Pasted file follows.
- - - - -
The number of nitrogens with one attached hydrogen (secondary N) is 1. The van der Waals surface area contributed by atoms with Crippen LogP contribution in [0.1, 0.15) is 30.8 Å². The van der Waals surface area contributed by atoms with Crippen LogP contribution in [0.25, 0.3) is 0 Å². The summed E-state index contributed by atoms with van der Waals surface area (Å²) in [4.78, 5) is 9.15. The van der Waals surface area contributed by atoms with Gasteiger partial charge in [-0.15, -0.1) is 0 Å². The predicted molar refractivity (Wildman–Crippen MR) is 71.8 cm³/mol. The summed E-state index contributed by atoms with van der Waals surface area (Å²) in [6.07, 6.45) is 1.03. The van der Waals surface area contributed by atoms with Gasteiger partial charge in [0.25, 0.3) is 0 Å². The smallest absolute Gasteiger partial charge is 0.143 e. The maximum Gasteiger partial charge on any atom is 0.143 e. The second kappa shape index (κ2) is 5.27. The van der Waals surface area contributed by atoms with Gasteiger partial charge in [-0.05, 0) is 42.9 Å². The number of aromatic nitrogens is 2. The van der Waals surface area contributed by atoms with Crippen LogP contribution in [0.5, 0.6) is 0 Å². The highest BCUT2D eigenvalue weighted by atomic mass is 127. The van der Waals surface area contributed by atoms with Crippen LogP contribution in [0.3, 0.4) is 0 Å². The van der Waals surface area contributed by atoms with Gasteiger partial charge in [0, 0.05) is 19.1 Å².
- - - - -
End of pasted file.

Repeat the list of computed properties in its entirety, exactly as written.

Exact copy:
The number of nitrogens with one attached hydrogen (secondary N) is 1. The van der Waals surface area contributed by atoms with Crippen LogP contribution in [0.1, 0.15) is 30.8 Å². The van der Waals surface area contributed by atoms with Crippen LogP contribution in [0.25, 0.3) is 0 Å². The summed E-state index contributed by atoms with van der Waals surface area (Å²) in [4.78, 5) is 9.15. The van der Waals surface area contributed by atoms with Gasteiger partial charge in [-0.15, -0.1) is 0 Å². The predicted molar refractivity (Wildman–Crippen MR) is 71.8 cm³/mol. The summed E-state index contributed by atoms with van der Waals surface area (Å²) in [6.07, 6.45) is 1.03. The van der Waals surface area contributed by atoms with Gasteiger partial charge in [0.25, 0.3) is 0 Å². The smallest absolute Gasteiger partial charge is 0.143 e. The maximum Gasteiger partial charge on any atom is 0.143 e. The second kappa shape index (κ2) is 5.27. The van der Waals surface area contributed by atoms with Gasteiger partial charge in [-0.05, 0) is 42.9 Å². The number of aromatic nitrogens is 2. The van der Waals surface area contributed by atoms with Crippen LogP contribution in [0.5, 0.6) is 0 Å². The highest BCUT2D eigenvalue weighted by atomic mass is 127. The van der Waals surface area contributed by atoms with Crippen LogP contribution in [0.3, 0.4) is 0 Å². The van der Waals surface area contributed by atoms with Gasteiger partial charge in [0, 0.05) is 19.1 Å².